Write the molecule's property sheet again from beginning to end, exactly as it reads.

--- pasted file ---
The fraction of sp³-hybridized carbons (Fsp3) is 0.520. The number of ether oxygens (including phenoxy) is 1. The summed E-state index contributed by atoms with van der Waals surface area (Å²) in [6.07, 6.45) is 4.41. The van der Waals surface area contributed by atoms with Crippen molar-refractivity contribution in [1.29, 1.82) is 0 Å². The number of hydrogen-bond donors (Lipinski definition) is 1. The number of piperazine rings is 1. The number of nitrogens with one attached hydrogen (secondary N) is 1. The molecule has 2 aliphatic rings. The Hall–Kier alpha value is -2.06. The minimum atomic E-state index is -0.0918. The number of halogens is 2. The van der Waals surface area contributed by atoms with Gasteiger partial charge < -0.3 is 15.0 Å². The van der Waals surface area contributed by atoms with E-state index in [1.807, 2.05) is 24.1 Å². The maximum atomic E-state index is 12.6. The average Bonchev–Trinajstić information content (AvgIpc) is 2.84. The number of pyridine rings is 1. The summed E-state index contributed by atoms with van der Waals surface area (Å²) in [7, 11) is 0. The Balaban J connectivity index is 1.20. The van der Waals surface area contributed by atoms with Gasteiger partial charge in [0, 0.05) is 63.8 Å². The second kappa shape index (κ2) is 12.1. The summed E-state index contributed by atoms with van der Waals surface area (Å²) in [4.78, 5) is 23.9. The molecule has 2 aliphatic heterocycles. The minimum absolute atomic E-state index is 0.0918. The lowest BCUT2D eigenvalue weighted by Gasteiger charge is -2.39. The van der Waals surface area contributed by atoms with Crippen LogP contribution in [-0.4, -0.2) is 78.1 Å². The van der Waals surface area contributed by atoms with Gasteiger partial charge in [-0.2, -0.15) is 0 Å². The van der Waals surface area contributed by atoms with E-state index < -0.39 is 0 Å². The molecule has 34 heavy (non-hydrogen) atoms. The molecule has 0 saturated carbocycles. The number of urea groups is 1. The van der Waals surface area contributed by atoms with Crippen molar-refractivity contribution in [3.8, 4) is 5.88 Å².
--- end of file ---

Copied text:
The fraction of sp³-hybridized carbons (Fsp3) is 0.520. The number of ether oxygens (including phenoxy) is 1. The summed E-state index contributed by atoms with van der Waals surface area (Å²) in [6.07, 6.45) is 4.41. The van der Waals surface area contributed by atoms with Crippen molar-refractivity contribution in [1.29, 1.82) is 0 Å². The number of hydrogen-bond donors (Lipinski definition) is 1. The number of piperazine rings is 1. The number of nitrogens with one attached hydrogen (secondary N) is 1. The molecule has 2 aliphatic rings. The Hall–Kier alpha value is -2.06. The minimum atomic E-state index is -0.0918. The number of halogens is 2. The van der Waals surface area contributed by atoms with Gasteiger partial charge < -0.3 is 15.0 Å². The van der Waals surface area contributed by atoms with E-state index in [1.807, 2.05) is 24.1 Å². The maximum atomic E-state index is 12.6. The average Bonchev–Trinajstić information content (AvgIpc) is 2.84. The number of pyridine rings is 1. The summed E-state index contributed by atoms with van der Waals surface area (Å²) in [7, 11) is 0. The Balaban J connectivity index is 1.20. The van der Waals surface area contributed by atoms with Gasteiger partial charge in [0, 0.05) is 63.8 Å². The second kappa shape index (κ2) is 12.1. The summed E-state index contributed by atoms with van der Waals surface area (Å²) in [4.78, 5) is 23.9. The molecule has 2 aliphatic heterocycles. The minimum absolute atomic E-state index is 0.0918. The lowest BCUT2D eigenvalue weighted by Gasteiger charge is -2.39. The van der Waals surface area contributed by atoms with Crippen LogP contribution in [-0.4, -0.2) is 78.1 Å². The van der Waals surface area contributed by atoms with Gasteiger partial charge in [-0.2, -0.15) is 0 Å². The van der Waals surface area contributed by atoms with E-state index < -0.39 is 0 Å². The molecule has 34 heavy (non-hydrogen) atoms. The molecule has 0 saturated carbocycles. The number of urea groups is 1. The van der Waals surface area contributed by atoms with Crippen molar-refractivity contribution in [3.8, 4) is 5.88 Å².